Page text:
The way we’ll add employees to that global array is via a function called createEmployeeList(). All it does is push onto the end of the employees array a new Person object, one for each employee on the payroll.

//declare global array of employees
var employees = new Array();

function createEmployeeList() {
	//add employees to global employees array
	employees.push(new Person('Laura', 'Miller', new Date('March 21, 1982'), 'Accounts Payable'));
	employees.push(new Person('Page', 'Rockwell', new Date('May 10, 1951'), 'Warehouse'));
	employees.push(new Person('Tom', 'Jones', new Date('May 10, 1984'), 'Mainenance'));
	employees.push(new Person('Richard', 'Gingras', new Date('May 11, 1946'), 'Administration'));
	employees.push(new Person('Joan', 'Walsh', new Date('May 11, 1973'), 'Administration'));
	employees.push(new Person('Norman', 'Blashka', new Date('May 12, 1953'), 'Mainenance'));
	employees.push(new Person('Kerry', 'Lauerman', new Date('May 13, 1967'), 'Mainenance'));
	employees.push(new Person('Joy', 'Press', new Date('May 14, 1969'), 'Accounts Payable'));
	employees.push(new Person('Jeanne', 'Carstensen', new Date('May 15, 1990'), 'Accounts Payable'));
	employees.push(new Person('Ruth', 'Henrich', new Date('May 16, 1981'), 'Mainenance'));
	employees.push(new Person('Wendy', 'Williams', new Date('May 17, 1992'), 'Accounts Payable'));
}

Note that one compromise we have to make in JavaScript, versus the traditional PHP / MySQL approach, is that records must be listed in the order of birth date; specifically, by month, day and year. In other words, all the Jan. 1 birthdays must be listed first; of all the Jan. 1 birthdays, the one in 1931 must be listed before the one in 1978.

That’s assuming you want to order your results by date; in other words, you want birthdays appearing today to come first, birthdays tomorrow second, birthdays two days from now third, etc.; and you want older people listed before younger people. If you want your list ordered some other way — say, by last name, department, etc. — that’s the order they should appear in the list.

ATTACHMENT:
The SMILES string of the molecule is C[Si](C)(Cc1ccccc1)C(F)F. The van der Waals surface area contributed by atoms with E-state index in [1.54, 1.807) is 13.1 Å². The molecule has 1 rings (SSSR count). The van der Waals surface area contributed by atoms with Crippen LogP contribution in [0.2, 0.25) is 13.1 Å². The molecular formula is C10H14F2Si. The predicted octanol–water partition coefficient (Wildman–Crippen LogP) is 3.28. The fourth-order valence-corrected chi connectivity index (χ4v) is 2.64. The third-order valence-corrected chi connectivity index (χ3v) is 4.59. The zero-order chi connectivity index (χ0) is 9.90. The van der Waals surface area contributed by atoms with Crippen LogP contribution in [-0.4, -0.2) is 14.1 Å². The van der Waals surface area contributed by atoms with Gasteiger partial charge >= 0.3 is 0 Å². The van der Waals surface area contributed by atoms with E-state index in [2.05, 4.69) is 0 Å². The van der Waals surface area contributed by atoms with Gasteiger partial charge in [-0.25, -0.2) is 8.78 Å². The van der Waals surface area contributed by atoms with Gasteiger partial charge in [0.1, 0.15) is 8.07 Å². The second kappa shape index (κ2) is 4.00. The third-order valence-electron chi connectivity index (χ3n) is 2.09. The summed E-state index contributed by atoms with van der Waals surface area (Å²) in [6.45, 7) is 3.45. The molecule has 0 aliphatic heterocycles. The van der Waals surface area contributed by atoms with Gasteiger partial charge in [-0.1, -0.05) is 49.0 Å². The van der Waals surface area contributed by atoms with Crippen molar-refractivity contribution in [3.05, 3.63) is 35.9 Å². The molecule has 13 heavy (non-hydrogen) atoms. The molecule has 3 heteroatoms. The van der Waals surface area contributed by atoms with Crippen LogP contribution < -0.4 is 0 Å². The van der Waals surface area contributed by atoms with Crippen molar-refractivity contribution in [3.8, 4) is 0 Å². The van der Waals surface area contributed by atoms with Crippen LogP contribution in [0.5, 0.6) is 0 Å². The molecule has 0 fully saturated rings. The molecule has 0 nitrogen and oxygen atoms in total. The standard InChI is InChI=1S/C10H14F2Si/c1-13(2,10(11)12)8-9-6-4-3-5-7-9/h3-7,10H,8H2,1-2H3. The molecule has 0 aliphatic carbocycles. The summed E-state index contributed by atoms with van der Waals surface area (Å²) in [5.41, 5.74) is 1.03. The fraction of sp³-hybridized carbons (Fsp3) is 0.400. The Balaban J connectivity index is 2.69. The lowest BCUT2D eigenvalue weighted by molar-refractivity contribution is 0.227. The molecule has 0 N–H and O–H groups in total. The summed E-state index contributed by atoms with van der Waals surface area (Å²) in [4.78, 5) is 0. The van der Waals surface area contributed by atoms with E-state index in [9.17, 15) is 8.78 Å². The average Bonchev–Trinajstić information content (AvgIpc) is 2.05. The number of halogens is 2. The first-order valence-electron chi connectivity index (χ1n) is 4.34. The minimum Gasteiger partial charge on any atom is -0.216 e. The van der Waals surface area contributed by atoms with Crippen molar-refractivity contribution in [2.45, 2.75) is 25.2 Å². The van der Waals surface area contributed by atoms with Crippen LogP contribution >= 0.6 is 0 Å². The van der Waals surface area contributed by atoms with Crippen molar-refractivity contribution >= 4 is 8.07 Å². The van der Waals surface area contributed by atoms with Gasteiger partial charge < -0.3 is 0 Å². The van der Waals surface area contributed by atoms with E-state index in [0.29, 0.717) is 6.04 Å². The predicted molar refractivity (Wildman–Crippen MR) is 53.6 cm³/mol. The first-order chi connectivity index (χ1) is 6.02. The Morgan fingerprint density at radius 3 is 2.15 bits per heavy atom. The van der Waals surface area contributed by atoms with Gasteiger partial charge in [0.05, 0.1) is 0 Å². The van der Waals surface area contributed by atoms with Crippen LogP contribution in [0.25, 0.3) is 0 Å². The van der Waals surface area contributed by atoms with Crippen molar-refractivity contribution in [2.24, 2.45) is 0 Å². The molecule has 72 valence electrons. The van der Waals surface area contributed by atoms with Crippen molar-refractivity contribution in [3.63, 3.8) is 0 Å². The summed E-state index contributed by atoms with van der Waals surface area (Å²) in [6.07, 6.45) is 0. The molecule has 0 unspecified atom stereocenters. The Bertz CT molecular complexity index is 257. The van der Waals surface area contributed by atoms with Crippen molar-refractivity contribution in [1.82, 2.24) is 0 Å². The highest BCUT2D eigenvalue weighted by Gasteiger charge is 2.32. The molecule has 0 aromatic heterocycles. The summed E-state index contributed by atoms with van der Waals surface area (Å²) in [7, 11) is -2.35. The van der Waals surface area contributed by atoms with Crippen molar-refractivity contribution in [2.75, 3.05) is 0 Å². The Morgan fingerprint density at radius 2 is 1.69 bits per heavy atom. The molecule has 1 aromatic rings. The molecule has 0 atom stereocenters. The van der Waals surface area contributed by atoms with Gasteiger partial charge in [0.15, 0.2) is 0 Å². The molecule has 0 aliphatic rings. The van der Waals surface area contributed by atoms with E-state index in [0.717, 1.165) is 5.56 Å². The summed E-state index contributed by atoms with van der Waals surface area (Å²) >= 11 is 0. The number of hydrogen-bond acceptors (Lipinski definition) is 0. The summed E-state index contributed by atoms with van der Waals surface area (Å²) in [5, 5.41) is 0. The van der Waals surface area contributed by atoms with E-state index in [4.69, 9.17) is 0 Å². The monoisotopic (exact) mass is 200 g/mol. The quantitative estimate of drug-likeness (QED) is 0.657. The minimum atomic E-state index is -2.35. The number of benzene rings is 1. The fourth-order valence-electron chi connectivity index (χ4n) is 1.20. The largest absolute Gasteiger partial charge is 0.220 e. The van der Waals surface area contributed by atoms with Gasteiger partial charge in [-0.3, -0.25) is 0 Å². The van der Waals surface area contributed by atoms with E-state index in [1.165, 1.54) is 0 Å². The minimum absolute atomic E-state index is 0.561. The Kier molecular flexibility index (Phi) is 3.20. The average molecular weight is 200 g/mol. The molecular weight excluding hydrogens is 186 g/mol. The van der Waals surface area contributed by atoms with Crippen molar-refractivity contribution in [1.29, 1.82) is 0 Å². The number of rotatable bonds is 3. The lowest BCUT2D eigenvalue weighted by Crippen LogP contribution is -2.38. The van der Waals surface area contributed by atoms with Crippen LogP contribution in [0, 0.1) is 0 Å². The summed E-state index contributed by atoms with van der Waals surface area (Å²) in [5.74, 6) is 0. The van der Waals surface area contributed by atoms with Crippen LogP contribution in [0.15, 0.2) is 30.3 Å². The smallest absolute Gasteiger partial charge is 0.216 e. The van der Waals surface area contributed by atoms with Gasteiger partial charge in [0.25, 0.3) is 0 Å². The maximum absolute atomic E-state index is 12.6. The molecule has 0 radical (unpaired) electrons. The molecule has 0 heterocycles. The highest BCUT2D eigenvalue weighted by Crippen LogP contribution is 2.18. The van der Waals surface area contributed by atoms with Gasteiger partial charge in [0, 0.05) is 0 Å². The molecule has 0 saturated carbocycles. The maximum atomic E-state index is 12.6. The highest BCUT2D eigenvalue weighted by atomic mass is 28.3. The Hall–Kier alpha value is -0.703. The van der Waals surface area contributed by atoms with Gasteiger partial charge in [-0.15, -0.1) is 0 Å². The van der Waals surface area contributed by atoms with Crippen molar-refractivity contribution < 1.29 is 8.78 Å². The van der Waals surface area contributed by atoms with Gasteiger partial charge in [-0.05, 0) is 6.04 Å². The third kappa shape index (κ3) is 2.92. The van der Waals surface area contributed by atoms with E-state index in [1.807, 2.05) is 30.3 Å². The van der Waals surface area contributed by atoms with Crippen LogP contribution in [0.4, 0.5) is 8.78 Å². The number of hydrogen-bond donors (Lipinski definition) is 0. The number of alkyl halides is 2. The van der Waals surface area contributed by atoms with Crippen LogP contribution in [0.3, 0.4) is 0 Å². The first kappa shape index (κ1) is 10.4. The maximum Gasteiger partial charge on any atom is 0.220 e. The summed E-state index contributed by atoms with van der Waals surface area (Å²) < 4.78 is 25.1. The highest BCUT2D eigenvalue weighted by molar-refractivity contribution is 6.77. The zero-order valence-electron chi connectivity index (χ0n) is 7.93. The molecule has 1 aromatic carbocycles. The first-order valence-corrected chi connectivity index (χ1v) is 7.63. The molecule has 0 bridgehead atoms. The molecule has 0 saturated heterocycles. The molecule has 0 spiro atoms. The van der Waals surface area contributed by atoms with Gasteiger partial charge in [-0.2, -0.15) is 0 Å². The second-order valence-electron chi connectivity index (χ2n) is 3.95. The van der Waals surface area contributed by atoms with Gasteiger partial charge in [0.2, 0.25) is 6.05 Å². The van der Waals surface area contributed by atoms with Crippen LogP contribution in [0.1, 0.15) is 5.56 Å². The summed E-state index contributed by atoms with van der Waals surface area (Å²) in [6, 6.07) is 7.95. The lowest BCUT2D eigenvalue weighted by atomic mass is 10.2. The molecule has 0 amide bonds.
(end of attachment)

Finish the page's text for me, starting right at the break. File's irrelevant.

If we were using a supporting technology such as Google Gears Database, we wouldn’t face this problem; we’d simply offload the employee list to the client and sort it as we would with a traditional SQL query (or, more specifically, a SQLite query).

I don’t want to delve into Google Gears too deeply in this entry, but assuming I ever get around to working on the Gulf Of Maine Wrecks Web site again, Gears will feature prominently, and there is where I will blog about using it.

The listBirthdays() Function

With an array of employees at our disposal, we can now get down to the nitty-gritty: Showing employees with a current birthday in our table.

The approach is the same as the one used in our PHP script. We get today’s date; from that, figure out the Sunday and Saturday of the current week; then iterate through the entire array of employees, looking for those who have a birthday with a month and day that fall between Sunday and Saturday.

For each employee that has a birthday this week, we add a new row to the table, then a cell for the name, birth month / day, age and department of that employee. We keep track of which row we’re adding via a counter, named x, which begins at index 2 (that is, row 3).

We start at row 3 because our table has two rows: A header row (1) and a row that says there aren’t any current birthdays (2). If we encounter at least one birthday this week, we set the value of a Boolean named ok to true (its initial value is false).

After we’re all done iterating the records, if the value of ok is true, we tell the table to remove row 2 — that is, the row that says there are no current birthdays.

function listBirthdays() {
	//get birthday list table
	var table = document.getElementById('birthdays');

	//set today's date
	//comment out declaration below and use this for production runs